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Kaufman: The Biggest Questions Surrounding The New-Look Celtics

BOSTON (CBS) -- The Celtics and their fans finally got their fireworks.

With a 53-win campaign in the rearview mirror, punctuated by the East's No. 1 seed and capped by head coach Brad Stevens' first trip to the conference finals in four years in Boston, Celts president of basketball operations Danny Ainge dismantled his lovable but limited roster.

Ainge saw an opportunity to lure former Stevens pupil Gordon Hayward from the Jazz and acquire finals hero Kyrie Irving from his chief conference rival – two All-Stars who believe they've yet to reach their potential – so he did, leaving the C's with just four returning bodies from last season: Al Horford, Jaylen Brown, Marcus Smart, and Terry Rozier.

That's it.

When Stevens' new-look group opens training camp Tuesday on the campus of Salve Regina University in Newport, RI, they'll do it with 10 new players under guaranteed contracts. Starters and heart-and-soul leaders Isaiah Thomas, Avery Bradley, and Jae Crowder are gone, as are key contributors Kelly Olynyk, Amir Johnson, Jonas Jerebko, and Gerald Green.

Boston's added a third overall pick for the second straight offseason in highly-touted Duke wing Jayson Tatum, tough-minded forward Marcus Morris, rebounder Aron Baynes, and a collection of young recent draft picks or international signings (Semi Ojeleye, Guerschon Yabusele, Daniel Theis, Abdel Nader, and Shane Larkin). Stevens has already heaped praise upon Ojeleye, the 37th overall pick in the 2017 draft, as an anticipated important rotation player.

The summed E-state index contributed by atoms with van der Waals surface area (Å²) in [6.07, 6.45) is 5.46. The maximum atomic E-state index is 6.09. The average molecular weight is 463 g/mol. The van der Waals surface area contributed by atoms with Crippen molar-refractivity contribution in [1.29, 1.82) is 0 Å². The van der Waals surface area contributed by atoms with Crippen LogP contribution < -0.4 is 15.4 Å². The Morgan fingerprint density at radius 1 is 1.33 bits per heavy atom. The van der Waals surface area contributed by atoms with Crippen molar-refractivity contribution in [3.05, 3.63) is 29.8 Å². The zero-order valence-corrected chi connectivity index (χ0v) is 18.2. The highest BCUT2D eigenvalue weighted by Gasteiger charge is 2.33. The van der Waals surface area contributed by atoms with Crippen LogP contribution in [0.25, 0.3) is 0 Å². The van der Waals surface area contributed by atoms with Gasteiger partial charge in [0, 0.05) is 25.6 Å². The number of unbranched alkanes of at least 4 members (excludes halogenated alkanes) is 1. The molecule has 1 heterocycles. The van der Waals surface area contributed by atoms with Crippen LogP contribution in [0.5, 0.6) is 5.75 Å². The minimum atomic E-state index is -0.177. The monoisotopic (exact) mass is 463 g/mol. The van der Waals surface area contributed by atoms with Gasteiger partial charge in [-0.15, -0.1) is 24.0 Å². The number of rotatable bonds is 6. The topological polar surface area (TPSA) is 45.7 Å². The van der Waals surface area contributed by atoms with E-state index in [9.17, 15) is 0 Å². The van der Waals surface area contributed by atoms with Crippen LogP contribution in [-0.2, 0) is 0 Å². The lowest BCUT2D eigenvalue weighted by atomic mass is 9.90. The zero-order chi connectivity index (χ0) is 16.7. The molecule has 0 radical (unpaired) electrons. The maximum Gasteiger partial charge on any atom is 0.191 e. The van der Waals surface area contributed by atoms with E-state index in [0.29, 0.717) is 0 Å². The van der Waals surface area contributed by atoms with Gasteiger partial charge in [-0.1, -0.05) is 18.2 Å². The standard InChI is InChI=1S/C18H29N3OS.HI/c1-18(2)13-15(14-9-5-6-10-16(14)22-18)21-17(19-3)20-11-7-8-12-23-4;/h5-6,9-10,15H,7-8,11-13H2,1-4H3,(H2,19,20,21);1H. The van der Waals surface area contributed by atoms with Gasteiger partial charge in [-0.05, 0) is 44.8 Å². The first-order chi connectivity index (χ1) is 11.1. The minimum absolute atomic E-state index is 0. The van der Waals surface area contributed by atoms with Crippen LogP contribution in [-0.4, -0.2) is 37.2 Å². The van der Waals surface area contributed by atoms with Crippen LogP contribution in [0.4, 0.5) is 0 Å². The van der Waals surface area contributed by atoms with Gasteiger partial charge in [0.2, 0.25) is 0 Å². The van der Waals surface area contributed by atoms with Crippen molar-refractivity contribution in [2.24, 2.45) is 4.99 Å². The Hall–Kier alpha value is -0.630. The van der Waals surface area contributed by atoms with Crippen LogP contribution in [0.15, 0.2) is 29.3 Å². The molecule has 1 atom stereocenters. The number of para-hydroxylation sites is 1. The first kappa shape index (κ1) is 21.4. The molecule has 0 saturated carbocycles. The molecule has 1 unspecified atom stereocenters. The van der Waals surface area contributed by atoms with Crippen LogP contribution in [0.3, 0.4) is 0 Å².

The biggest and most glaring question entering camp and the subsequent season is, of course, how will Stevens fit the puzzle together? A collective unit, mind you, with high expectations.

"We're almost complete strangers," Irving told reporters last Friday at the team's unveiling of their redesigned jerseys. "We're very big fans of each other's games, but in terms of how we will mesh and collectively mesh as a group, that's a ways away."

One of the holdovers, Rozier, recently told me on 98.5 The Sports Hub, "I'm pretty sure we're going to probably have some rough patches at the beginning. It's common for a team that just got together, but I think we're going to be pretty good. And that's the goal. So I'm not really so much worried about comparing this year to last year. We were a heck of a team last year, but I think we'll be pretty good this year."

Most teams aren't the 2007-08 Celtics, a 24-win roster overhauled to include Kevin Garnett, Ray Allen, and several complementary pieces on the way to a 66-16 record and Banner 17. That group jumped out to a 29-3 record and never looked back. It was a juggernaut.